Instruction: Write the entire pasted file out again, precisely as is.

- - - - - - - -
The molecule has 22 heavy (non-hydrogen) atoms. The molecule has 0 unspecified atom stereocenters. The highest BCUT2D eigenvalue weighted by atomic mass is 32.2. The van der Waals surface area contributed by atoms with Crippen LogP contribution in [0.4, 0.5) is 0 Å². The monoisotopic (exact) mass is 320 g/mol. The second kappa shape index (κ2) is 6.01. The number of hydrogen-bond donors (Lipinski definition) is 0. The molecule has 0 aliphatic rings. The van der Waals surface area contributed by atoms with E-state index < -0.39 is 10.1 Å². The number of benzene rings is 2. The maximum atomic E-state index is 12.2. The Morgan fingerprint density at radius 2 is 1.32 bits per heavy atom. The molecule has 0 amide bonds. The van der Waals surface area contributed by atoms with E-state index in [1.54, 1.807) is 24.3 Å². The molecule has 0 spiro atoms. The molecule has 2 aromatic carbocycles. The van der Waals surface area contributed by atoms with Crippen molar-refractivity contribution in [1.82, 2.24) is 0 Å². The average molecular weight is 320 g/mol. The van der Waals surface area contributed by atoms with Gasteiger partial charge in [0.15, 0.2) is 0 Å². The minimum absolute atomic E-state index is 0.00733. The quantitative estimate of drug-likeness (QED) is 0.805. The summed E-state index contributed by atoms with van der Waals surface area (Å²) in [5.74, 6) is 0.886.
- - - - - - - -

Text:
The molecule has 22 heavy (non-hydrogen) atoms. The molecule has 0 unspecified atom stereocenters. The highest BCUT2D eigenvalue weighted by atomic mass is 32.2. The van der Waals surface area contributed by atoms with Crippen LogP contribution in [0.4, 0.5) is 0 Å². The monoisotopic (exact) mass is 320 g/mol. The second kappa shape index (κ2) is 6.01. The number of hydrogen-bond donors (Lipinski definition) is 0. The molecule has 0 aliphatic rings. The van der Waals surface area contributed by atoms with E-state index < -0.39 is 10.1 Å². The number of benzene rings is 2. The maximum atomic E-state index is 12.2. The Morgan fingerprint density at radius 2 is 1.32 bits per heavy atom. The molecule has 0 amide bonds. The van der Waals surface area contributed by atoms with E-state index in [1.54, 1.807) is 24.3 Å². The molecule has 0 spiro atoms. The molecule has 2 aromatic carbocycles. The van der Waals surface area contributed by atoms with Crippen molar-refractivity contribution in [1.82, 2.24) is 0 Å². The average molecular weight is 320 g/mol. The van der Waals surface area contributed by atoms with Gasteiger partial charge in [0.15, 0.2) is 0 Å². The minimum absolute atomic E-state index is 0.00733. The quantitative estimate of drug-likeness (QED) is 0.805. The summed E-state index contributed by atoms with van der Waals surface area (Å²) in [5.74, 6) is 0.886.